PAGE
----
Well, yes and no. You never thought it would be that easy. I can see now that this book is not going to come in at 60,000 words. It’s probably going to run around 65,000 words. (Don’t you love how we authors can so blithely throw around estimates in the thousands of words? Don’t you wonder how we do that? So do we.) Fortunately, that only means about a week’s extra work (even including fixing a major problem I recently discovered), so if I edit quickly, I can stick to my publishing schedule. It also means, though, that I have to put some thought into a cover… I’m thinking of doing something classic, like the less lurid of the old Black Mask and Dime Detective covers. We’ll see.

In the meantime, by the time you read this, there will be only 24 hours left in the Smashwords July sale, which means you have hardly any time left to pick up The Invisible City for free, and all of my other books at a steep discount. This is your last chance to save some money on quality fiction, and time is running out…

#SFWApro

It occurs to me that except for blaming the lost weekend for my lapse in productivity (yeah, like that’s the only reason), I have said very little about Comic-con. This seems odd, since the very scope of Comic-con would presumptively lend itself to having a great deal to say. This is true, and yet not.

Let me emphasize here that I like the idea of Comic-con. I grew up with comics. I own a lot of them (and the ones I’ve lost that would be worth a fortune today?–don’t ask). I love that they’ve finally hit the mainstream.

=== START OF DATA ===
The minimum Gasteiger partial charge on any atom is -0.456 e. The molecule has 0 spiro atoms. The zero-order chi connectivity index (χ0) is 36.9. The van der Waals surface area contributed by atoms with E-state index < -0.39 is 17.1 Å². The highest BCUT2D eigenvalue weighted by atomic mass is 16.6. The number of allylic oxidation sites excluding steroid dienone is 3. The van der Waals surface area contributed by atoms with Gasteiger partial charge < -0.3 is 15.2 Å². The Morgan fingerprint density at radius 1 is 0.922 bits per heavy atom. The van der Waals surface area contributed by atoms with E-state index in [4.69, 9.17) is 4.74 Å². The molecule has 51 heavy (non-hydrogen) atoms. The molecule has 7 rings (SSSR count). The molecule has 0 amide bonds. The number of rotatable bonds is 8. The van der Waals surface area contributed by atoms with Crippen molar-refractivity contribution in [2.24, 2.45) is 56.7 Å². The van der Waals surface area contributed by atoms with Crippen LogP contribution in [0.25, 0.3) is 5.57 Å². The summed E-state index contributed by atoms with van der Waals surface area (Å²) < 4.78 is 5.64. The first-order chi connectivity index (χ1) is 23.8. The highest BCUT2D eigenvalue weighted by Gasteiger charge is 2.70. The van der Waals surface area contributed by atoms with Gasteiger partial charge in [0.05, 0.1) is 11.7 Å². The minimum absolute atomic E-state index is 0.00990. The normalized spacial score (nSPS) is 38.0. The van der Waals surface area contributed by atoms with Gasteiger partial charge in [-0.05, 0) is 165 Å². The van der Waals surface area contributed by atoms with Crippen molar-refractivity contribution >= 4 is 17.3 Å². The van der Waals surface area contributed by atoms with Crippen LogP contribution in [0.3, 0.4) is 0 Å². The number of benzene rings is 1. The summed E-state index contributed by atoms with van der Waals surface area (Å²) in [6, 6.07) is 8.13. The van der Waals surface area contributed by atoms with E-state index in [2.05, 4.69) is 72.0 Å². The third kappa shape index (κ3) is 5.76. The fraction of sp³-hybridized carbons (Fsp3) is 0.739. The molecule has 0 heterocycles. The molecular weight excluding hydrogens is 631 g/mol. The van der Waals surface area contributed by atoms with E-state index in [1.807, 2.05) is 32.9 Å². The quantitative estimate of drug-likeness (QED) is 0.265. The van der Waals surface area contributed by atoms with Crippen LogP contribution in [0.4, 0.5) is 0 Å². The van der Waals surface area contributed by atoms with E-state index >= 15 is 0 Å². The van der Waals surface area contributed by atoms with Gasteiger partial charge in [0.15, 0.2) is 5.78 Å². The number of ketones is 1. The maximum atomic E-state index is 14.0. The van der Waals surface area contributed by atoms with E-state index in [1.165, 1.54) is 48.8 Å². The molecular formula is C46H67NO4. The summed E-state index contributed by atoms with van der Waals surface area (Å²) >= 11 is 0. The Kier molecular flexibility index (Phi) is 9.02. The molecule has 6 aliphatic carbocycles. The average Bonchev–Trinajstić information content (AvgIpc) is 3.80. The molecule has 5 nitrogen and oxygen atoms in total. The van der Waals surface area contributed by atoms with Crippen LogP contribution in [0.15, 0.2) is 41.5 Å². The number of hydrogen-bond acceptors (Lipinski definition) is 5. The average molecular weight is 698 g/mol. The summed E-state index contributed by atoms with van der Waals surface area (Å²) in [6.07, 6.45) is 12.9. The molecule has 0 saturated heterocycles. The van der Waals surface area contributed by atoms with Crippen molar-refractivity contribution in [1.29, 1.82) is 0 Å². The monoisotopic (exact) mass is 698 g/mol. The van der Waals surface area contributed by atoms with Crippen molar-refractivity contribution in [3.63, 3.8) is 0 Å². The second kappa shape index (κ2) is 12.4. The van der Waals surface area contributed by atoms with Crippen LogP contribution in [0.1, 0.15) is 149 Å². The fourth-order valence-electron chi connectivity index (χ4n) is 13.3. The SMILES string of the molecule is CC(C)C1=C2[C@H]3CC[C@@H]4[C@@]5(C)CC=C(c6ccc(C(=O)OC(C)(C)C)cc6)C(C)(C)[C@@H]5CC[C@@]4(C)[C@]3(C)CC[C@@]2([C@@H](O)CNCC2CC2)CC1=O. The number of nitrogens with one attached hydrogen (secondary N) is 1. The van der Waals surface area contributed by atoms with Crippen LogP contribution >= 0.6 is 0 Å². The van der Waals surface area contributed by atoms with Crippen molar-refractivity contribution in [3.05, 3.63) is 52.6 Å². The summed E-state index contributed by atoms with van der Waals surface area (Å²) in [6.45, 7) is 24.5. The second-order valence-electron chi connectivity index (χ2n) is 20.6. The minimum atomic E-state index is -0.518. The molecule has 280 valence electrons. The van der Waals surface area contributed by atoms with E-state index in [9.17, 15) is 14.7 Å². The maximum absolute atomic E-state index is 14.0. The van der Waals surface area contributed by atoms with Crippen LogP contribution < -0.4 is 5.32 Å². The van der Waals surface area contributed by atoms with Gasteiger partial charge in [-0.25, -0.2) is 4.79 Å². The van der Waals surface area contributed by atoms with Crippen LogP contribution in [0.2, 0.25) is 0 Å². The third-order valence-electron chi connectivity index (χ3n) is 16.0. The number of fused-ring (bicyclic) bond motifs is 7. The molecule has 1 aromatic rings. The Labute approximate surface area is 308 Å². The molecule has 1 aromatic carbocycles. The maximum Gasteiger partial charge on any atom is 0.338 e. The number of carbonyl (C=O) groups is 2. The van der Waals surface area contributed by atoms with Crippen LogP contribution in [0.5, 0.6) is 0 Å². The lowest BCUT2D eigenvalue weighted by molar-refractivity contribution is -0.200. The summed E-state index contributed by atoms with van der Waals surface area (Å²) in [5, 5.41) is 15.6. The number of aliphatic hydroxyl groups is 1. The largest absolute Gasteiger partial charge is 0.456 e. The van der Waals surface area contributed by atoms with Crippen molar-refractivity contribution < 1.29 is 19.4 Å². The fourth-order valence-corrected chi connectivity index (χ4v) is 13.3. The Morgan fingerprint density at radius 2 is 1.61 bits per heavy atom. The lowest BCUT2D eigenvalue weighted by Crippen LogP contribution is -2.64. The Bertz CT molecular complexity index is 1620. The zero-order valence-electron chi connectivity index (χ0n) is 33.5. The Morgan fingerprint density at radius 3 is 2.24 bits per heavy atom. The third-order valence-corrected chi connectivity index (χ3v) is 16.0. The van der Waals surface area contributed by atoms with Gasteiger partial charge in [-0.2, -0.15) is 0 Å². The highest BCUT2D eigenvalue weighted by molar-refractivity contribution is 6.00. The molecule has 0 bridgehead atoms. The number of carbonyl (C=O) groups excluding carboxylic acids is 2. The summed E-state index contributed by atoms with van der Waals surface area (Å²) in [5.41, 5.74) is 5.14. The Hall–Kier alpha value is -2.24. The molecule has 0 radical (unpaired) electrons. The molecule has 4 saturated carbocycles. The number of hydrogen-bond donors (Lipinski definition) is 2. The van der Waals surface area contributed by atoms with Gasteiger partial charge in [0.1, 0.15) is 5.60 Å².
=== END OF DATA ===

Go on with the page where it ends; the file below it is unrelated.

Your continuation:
But.

My personal experience inside Comic-con was largely limited to one room (Hall 20), which in and of itself does speak volumes about the event. We were only there one day, and we were there to see a particular panel (Outlander), which did not premiere until late. Under the rules by which Comic-con operates, however, this meant we had to sit in the room all day. And that is where the concept of blame, of which Comic-con bears much, comes in.

You see, Comic-con’s large halls (H and 20) feature panel discussions all day. Hall H is where the infamous “movie reveal” panels happen, where you can see the entire cast of “The Avengers,” for example, on stage. Hall H holds 6000 people. It caters to movies and some very popular TV shows (like The Big Bang Theory). Hall 20 is the smaller venue for TV shows of somewhat lesser, but still significant, popularity. It holds, if memory serves, 4800 people.

The problem with these rooms (and thereby hangs the blame), is that they are not cleared after each panel. Once you get in, you stay. You can try to maneuver your way to a seat closer to the stage once people vacate on their own after seeing the panel that they came to see, but given the high standard of events in Hall H, I doubt that happens much. (It did in Hall 20.) This is why people camp out all night to get into Hall H. (Kind of a waste of a hotel reservation, wasn’t it?) In our case, it meant sitting through several hour-long panels we cared nothing about.

Now I understand that clearing a 6000-seat (or even 4800-seat) auditorium and re-filling it every hour would be a mammoth task. Notwithstanding, this policy is garbage. If you don’t want to empty the hall six times a day, do it once. People can come in for the morning sessions, or the afternoon sessions. Force them to choose what they want to see, and give twice as many people the chance to see something. At least allow people to pre-register for Hall H the way they pre-register for the convention so that they don’t have to camp out all night.